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Flashcards in Lecture 16 Deck (35):
1

Describe the 3 step approach to interpreting acid-base data?

1. Is it an acidosis or an alkalosis? Look at the pH.
2. Is the primary disturbance respiratory or metabolic? Look at the pCO2, bicarbonate and base excess.
3. Is it compensated or not? Look at the non-primary component.

2

What is the primary change for metabolic acidosis?

Decrease in bicarbonate. 1.6kPa decrease in pCO2 for every 10mmol/L decrease in bicarbonate. If you re outside this, then it implies that a mixed process is going on.

3

What is the primary change for metabolic alkalosis?

Increase in bicarbonate. 0.93kPa increase in pCO2 for every 10mmol/L increase in bicarbonate.

4

What is respiratory acidosis divided into?

There is still an increase in pCO2 for both.
Acute = 1mmol/L increase in bicarbonate for every 1.3kPa increase in pCO2.
Chronic = 3.5mmol/L increase in bicarbonate for every 1.3kPa increase in pCO2.
Basically in acute you get a smaller increase in bicarbonate for the same amount of increase in pCO2.

5

What is respiratory alkalosis divided into?

There is still a decrease in pCO2 for both.
Acute = 2mmol/L reduction in bicarbonate for every 1.3kPa decrease in pCO2.
Chronic = 4mmolL reduction in bicarbonate for every 1.3kPa decrease in pCO2.

6

What is base excess?

The amount of acid or base needed to restore pH to 7.4 (at a pCO2 of 5.3kPa). It reflects all buffers in plasma (not only bicarbonate).

7

What is normal base excess?

0 (-2 to +2).

8

What is base excess in metabolic alkalosis?

It is positive.

9

What is base excess in metabolic acidosis?

It is negative.

10

Describe a patient with chronic lung disease on a ventilator in ICU?

pH has increased, pCO2 has stayed the same, bicarbonate has increased and base excess has increased. Metabolic alkalosis. This has occurred because when on a ventilator (ventilation has increased), the amount of CO2 in the blood has decreased. On admission the patient came in with respiratory acidosis with renal compensation (decrease pCO2 to try and decrease bicarbonate); however the metabolic alkalosis still remains (as it takes 3-5 days for change in renal compensation for metabolic alkalosis to occur).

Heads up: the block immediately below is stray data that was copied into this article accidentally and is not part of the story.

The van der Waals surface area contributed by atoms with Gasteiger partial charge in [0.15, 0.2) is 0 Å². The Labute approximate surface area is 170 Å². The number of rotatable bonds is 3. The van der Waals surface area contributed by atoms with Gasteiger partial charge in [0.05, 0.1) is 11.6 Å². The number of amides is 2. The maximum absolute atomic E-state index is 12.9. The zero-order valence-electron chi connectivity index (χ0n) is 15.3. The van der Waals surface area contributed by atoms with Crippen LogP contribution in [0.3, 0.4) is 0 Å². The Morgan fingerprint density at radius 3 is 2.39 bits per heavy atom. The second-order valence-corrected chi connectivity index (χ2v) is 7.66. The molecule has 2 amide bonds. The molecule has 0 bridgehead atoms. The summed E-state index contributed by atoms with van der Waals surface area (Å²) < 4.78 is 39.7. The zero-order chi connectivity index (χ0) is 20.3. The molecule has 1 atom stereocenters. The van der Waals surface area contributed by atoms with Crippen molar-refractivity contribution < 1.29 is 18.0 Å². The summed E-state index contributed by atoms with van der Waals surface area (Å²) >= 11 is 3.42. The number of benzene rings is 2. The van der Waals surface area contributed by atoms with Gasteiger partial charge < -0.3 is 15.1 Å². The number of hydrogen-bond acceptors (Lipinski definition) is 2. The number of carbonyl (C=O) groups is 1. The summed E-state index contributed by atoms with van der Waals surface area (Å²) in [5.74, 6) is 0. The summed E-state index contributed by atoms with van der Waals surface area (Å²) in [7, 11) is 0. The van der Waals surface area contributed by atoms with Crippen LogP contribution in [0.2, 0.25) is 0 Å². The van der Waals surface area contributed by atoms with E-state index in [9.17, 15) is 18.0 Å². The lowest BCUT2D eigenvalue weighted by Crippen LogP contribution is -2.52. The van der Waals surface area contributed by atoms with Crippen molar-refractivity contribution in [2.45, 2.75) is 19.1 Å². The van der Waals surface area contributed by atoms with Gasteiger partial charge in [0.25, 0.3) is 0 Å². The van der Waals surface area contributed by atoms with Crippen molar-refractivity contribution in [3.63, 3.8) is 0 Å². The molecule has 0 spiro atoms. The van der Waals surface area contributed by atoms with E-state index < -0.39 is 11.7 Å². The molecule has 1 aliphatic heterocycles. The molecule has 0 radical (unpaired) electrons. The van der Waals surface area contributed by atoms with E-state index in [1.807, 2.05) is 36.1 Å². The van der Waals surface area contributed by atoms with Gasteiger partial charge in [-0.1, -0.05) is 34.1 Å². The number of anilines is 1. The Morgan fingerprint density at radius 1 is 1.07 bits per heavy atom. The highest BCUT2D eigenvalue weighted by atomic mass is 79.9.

11

What is the anion gap?

It is the sum of the cations minus sum of anions.

AG = (Na + K) - (Cl - bicarb)
= (140 + 4) - (104 +24)
= 16.

The normal AG range is 14-18.

12

What does the normal AG reflect?

Mainly the unmeasured protein anions. An increased AG indicates the presence of unmeasured anions e.g. if you add an acid to your blood.

13

How does the AG work?

If you add acid i.e. lactic acid.
Na + K = Cl + HCO3 + Protein + lactate
140 + 4 = 104 + 16 + 14 + 10
AG = 24 (increased from 16).

Added H+ is buffered by bicarbonate and protein buffers.

14

What are the common causes of acidosis with increased anion gap?

1. Lactic acidosis - poor perfusion, hypoxia.
2. Ketoacidosis - beta-hydroxybutyrate is the main anion.
3. Renal failure - slightly increased AG: retention of phosphate and sulphate.

15

What are the rare causes of acidosis with increased anion gap?

1. methanol poisoning (formate anion).
2. Ethylene glycol poisoning (glycol ate, glyoxylate and oxalate anions).
3. Salicylate (aspirin) oversode.
4. Organic acidurias (children e.g. methylmalonic acuduria).
5. Pyroglutamic acuduria (adults).

16

Describe the case with a 42yo man admitted with semi-comatose with seizures?

pH has decreased, bicarbonate has decreased, pCO2 has decreased as well and base excess has decreased. Metabolic acidosis with respiratory compensation. The AG is 34 (very elevated).

17

Why do you give alcohol to a patient who is suspected to ethylene glycol poisoning?

Ethylene glycol is non-toxic itself by it is metabolised to glycol and oxalic acids (toxins) by alcohol dehydrogenase. Ethanol and the drug fomepizole competitively inhibit this enzyme and are used in this treatment.

However, you need to give ethanol before ethylene glycol has been fully metabolised.

18

Describe the case with a 9yo girl who has presented with growth delay, there are features of rickets seen not he XRAYS?

Cl has increased, pH has decreased, pCO2 has decreased, bicarbonate has decreased and base excess has decreased as well. AG is normal. The girl has metabolic acidosis with respiratory compensation.

19

What is a normal anion gap acidosis?

This is endogenous acid causing this (not an added) - hyperchloremic acidoses.

20

What causes hyperchloremic acidoses?

1. GI bicarbonate loss.
2. Renal tubular acidoses (RTA).
3. Aldosterone deficiency or resistance (RTA type 4).